Making The Case: Three players who could land in top 10 for 2020
The top 10 in the 2020 class is set after the post-spring update and expansion to a Rivals125, but there are still several more updates to go before we make a final ranking of the class in April of 2020. With several players knocking on the door of the national top 10, here are three in a position to make a strong case over the next few years.
CLASS OF 2020: Updating the top 10
MAKING THE CASE: Three who may make top 10 from 2019
When it comes to pure scoring ability and explosive athletic ability, Jaden Springer can hang with any player in the country, regardless of class.
The 6-foot-4 scorer from North Carolina plays the game in attack mode and never backs down from a challenge. Put it this way, he’s not out there to not shoot the ball and one way or another he’s going to get his buckets. That confidence allows him to score in any situation but it can also get him into a little bit of trouble at times where he simply tries to do too much. Also, he’s tended to rely a little bit too much on his athleticism which has led to some questionable shot selection at times.
Springer will learn patience and shot selection as he gets more experienced, what is more important is that he’s fixing a previous worry, his jump shot. Playing with Bobby Maze Elite in Under Armour’s Association, Springer shot 38.2 percent from the three-point line and looked much more comfortable as a jump shooter. Should he continue along that path, he’s going to make a very strong case for the 2020 top 10. -- Eric Bossi
There are no shortage of reasons to buy stock in B.J. Boston eventually making the 2020 top 10. Measuring in at 6-foot-4.5 with a 6-foot-10 wingspan, and time to grow another few inches, the rising junior wing has steadily improved each step of the way, while evolving into a blue blood recruit. Boston lacks strength but has every other tool and if there is one thing that I have learned, it is that whenever muscle mass is the primary hold-up, buy, buy, buy now!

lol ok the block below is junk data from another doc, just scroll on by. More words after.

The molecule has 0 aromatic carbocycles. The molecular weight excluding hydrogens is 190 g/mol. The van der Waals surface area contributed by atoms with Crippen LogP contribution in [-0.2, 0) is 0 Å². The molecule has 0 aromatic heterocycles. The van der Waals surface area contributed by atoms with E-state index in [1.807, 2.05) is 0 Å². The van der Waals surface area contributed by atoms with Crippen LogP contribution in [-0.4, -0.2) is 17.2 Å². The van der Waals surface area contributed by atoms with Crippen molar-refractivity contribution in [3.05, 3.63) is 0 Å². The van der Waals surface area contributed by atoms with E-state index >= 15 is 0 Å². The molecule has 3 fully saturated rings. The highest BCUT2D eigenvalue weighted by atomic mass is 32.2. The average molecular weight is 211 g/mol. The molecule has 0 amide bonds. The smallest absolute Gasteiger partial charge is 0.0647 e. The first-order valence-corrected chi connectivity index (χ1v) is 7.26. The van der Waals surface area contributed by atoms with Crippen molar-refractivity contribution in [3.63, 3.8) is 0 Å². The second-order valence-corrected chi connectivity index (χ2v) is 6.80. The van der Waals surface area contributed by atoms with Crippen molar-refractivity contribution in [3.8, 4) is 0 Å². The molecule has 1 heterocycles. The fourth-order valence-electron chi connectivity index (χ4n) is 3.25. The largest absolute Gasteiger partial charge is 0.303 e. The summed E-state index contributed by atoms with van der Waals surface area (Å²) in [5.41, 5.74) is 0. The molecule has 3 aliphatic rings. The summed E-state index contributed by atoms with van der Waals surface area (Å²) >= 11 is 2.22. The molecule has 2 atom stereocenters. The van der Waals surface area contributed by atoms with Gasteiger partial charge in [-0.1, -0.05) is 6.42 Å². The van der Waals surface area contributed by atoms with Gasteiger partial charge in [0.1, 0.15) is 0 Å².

The strength will come and when it does, Boston’s game will immediately hit the highest level. Running with the AOT Running Rebels unit this spring, Boston has morphed into an efficient and well-rounded prospect that can play all three positions on the perimeter. He has posted per-game averages of 14.9 points and 4.6 rebounds, and while he has made just 31 percent of his three-point attempts, it says here that those numbers will be raised as he matures and can lock in the mechanics on his jump shot.
There have been a number of comparisons made between Boston and Los Angeles Lakers’ star Brandon Ingram. Each showed incremental improvements throughout their high school days and while both are hindered some by their lacking strength reserves, each are also uber-versatile wings that are underrated playmakers that can knock down shots, rebound, defend and boast immense upside.
As time goes by, there is not a better prospect outside of the top-10 to buy into than the super talented Boston. -- Corey Evans
Anybody who has watched the progression of basketball the last few years can see a pretty obvious trend of where the game is going. The days of being enamored by a prospect simply because of his height, length and/or athletic ability should be a thing of the past. All those attributes are great, but shooting is the most important skill to have in basketball these days, and there aren't many who do it better than Walker Kessler.
This is probably the right time to mention the fact he's a legitimate seven-footer now, and also a good time to mention he's not the type of seven-footer who hangs out only on the perimeter because he can shoot a little bit. He's a very skilled finisher on the block with both hands. He's still thin and in need of additional strength, but he doesn't lack any fight. He's tough on the boards and can be a rim protector.
He'll never be the best athlete on his team, and that's fine at his size. But if you've been paying attention to the NBA lately, guys like Kessler are in high demand and make a lot of money in a pick-and-pop heavy league. Kessler could easily work his way into our top 10 over the next year, and perhaps into the NBA before too long. – Dan McDonald